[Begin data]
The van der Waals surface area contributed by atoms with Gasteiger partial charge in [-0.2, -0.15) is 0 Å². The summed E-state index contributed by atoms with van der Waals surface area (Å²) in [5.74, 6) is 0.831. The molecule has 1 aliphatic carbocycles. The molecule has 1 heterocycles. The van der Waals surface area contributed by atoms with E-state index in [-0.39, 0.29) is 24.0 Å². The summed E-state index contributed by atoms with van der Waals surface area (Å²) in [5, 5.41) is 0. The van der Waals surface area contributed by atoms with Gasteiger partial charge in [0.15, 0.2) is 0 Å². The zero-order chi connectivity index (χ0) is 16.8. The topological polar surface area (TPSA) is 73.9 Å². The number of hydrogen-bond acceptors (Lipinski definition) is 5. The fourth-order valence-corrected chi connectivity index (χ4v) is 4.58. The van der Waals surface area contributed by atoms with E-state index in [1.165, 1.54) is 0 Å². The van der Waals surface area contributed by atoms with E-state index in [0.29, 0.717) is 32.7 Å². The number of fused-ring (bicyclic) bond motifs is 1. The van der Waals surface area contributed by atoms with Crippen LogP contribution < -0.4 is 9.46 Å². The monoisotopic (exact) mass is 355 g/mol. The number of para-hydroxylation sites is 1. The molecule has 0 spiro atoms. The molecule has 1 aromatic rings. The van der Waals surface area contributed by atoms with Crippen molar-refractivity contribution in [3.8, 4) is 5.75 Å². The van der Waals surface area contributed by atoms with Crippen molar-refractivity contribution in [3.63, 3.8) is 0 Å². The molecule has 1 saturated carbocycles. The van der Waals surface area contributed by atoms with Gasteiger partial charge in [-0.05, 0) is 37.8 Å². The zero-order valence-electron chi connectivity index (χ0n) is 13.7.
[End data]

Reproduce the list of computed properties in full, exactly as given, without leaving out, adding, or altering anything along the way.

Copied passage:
The van der Waals surface area contributed by atoms with Gasteiger partial charge in [-0.2, -0.15) is 0 Å². The summed E-state index contributed by atoms with van der Waals surface area (Å²) in [5.74, 6) is 0.831. The molecule has 1 aliphatic carbocycles. The molecule has 1 heterocycles. The van der Waals surface area contributed by atoms with E-state index in [-0.39, 0.29) is 24.0 Å². The summed E-state index contributed by atoms with van der Waals surface area (Å²) in [5, 5.41) is 0. The van der Waals surface area contributed by atoms with Gasteiger partial charge in [0.15, 0.2) is 0 Å². The zero-order chi connectivity index (χ0) is 16.8. The topological polar surface area (TPSA) is 73.9 Å². The number of hydrogen-bond acceptors (Lipinski definition) is 5. The fourth-order valence-corrected chi connectivity index (χ4v) is 4.58. The van der Waals surface area contributed by atoms with E-state index in [1.165, 1.54) is 0 Å². The van der Waals surface area contributed by atoms with E-state index in [0.29, 0.717) is 32.7 Å². The number of fused-ring (bicyclic) bond motifs is 1. The van der Waals surface area contributed by atoms with Crippen LogP contribution < -0.4 is 9.46 Å². The monoisotopic (exact) mass is 355 g/mol. The number of para-hydroxylation sites is 1. The molecule has 0 spiro atoms. The molecule has 1 aromatic rings. The van der Waals surface area contributed by atoms with Crippen molar-refractivity contribution in [3.8, 4) is 5.75 Å². The van der Waals surface area contributed by atoms with Crippen molar-refractivity contribution in [3.63, 3.8) is 0 Å². The molecule has 1 saturated carbocycles. The van der Waals surface area contributed by atoms with Gasteiger partial charge in [-0.05, 0) is 37.8 Å². The zero-order valence-electron chi connectivity index (χ0n) is 13.7.